Miriam Mc Connon’s art installation ‘Tama and the Rose’ was part of the Eco Art project which was curated by the internationally renowned German curator Herman Pitz. It was a project commissioned by the Cypriot ministry of education and culture. Eight artists were commissioned to make outdoor installations in an ancient archaeological site in Geroskipou Cyprus. Mc Connon’s installation compromises approximately two thousand five hundred white roses made from individual handkerchiefs. The white roses have been placed on the floor of a cave at the site of the Seven Saint Georges in Geroskipou, Cyprus covering an area measuring approximately 4.5 x 3 x 2.5 x 3 metres. The handkerchief roses have been delicately placed in the form a traditional Cypriot lace pattern.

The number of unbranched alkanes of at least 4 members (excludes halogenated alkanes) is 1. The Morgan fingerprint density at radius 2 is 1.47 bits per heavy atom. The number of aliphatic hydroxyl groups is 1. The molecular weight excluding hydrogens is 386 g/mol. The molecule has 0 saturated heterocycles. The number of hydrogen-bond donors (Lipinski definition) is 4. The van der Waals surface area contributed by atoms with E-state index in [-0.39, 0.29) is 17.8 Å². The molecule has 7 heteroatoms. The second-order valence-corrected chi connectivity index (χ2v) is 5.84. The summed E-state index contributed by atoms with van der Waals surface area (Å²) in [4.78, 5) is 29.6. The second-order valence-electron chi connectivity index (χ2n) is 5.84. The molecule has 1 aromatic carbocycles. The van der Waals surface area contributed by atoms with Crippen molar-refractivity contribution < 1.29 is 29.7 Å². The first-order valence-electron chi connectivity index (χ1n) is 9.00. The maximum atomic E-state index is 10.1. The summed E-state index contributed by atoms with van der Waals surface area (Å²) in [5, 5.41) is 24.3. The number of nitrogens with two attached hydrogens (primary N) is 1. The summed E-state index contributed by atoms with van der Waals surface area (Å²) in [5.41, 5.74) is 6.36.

The roses have been made from individual handkerchiefs that were given to the artist from people around the world to create Mc Connon’s previous public installations ‘Megalo Tama’ (Cyprus 2012) and ‘Touring Tama’ (Ireland 2013). Each handkerchief has been moulded into a single rose and each rose takes its place on the cave floor to form the traditional lace pattern. The artwork examines the collective aspect of worship alongside the solitary path of individual grief and loss.